On Fri, Jun 3, 2011 at 1:50 PM, Charles Matthews
On 02/06/2011 19:56, Sage Ross wrote:
My impression (admittedly based on a fairly
narrow range of
experiences in the area) is that we actually are getting pretty close
to a tipping point. And the key lever we have for tipping things is
better tools and guidance and support for having academic experts
assign their students to edit. The amount of enthusiasm and positive
reaction to the Wikipedia Ambassador Program and the whole concept of
Wikipedia assignments... it seems like a different world than it was a
few years ago.
The new education portal, especially as we refine it and start to add
some technical tools for helping profs evaluation their students'
contributions, is going to be a pretty powerful tool for getting more
experts involved (I hope).
Not to be a wet blanket (beyond reason) but we are talking about
cultural factors here, with academics. The _students_ are not in fact
the experts, obviously enough. I have done some academic outreach work,
and there remains always the "publish or perish" question: why would
academics themselves find time in their schedules for WP work, if it
cannot contribute to their CV?
I've been meaning to reply to this for some days, and having attended
the second editathon at the British Library yesterday, this seems a
good time to reply, albeit that was a GLAM event, rather than an
academic outreach event, but there are similarities.
Now there are good answers to that one (some will and
tenure; amazingly, some academics actually believe in promoting their
subject rather than just themselves). The argument that class
assignments will prove the soft underbelly of academia depends on some
things we can know about (assessment methods, for example - pretty much
ruling it out here in the UK), and some we don't (whether more intimate
contact with WP mechanisms will enthuse academic experts or put them off).
My feeling is that Wikipedia will always have a much more broad
editing base than just academics or students of academics. This
includes those who are pre-university (i.e. high school students),
those who are post-university or never went to university (for whom
Wikipedia is an interest alongside full-time work), those who are
retired, etc. The point being that academics and students on courses
run by academics, will always have to fit in alongside other editors
(who in turn have to fit in alongside other editors as well).
Obviously catering for evaluation makes sense. But I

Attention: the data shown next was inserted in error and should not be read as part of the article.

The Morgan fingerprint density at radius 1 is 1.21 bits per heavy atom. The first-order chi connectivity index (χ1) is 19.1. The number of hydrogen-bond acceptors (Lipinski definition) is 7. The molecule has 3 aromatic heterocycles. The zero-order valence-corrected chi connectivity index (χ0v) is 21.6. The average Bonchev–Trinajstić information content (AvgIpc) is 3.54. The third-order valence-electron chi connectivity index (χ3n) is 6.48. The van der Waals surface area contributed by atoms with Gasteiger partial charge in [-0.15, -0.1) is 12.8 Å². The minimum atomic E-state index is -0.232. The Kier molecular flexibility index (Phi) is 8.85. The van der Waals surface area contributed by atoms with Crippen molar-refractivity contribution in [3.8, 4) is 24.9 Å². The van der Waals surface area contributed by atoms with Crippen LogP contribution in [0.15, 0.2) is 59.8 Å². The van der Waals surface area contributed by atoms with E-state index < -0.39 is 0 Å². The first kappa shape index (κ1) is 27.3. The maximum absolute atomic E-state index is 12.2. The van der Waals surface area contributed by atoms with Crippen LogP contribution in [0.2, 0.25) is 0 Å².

suspect the key
issue is going to turn out to be this: do 20 hours working on a WP
assignment teach a student more than 20 hours working on something more
conventional? If WP work turns out to be educational, then academics
ought to support it. I think there are reasons to be positive about this
The key to me seems to be to avoid initial barriers to editing putting
people off, and to enable people to work together whatever their
background. Some of those from an academic background find it very
off-putting having to explain how certain things work when selecting
and assessing sources and so on, or when writing in a certain style,
and those more familiar with Wikipedia can also find it hard to
explain how things work around here.
Having said that, the editathon I was at yesterday was interesting
because I got to watch several experienced editors at work and see how
their approach differed to mine (in technical details, not overall
approach), and also to work with a new editor and see first-hand what
bits of the Wikipedia editing experience are difficult to pick up on
and which bits are easier to understand.
Though it did make me realise that working together on an article when
in the same room is very different to working on an article (or group
of articles) when working remotely and communicating on Wikipedia talk
pages. You can preview the language of an edit and talk about it
before saving it, for instance, as well as talking about a source you
have open in front of you (in a book or on the screen). All that
discussion normally takes place on Wikipedia talk pages (if at all).
Talking face-to-face avoids some of the misunderstandings caused by
written communication, but leaves no record of the discussion (unless
you summarise it somewhere). Advantages and disadvantages.
One of the key advantages of editors who are academics and students is
easier access to academic sources, of course.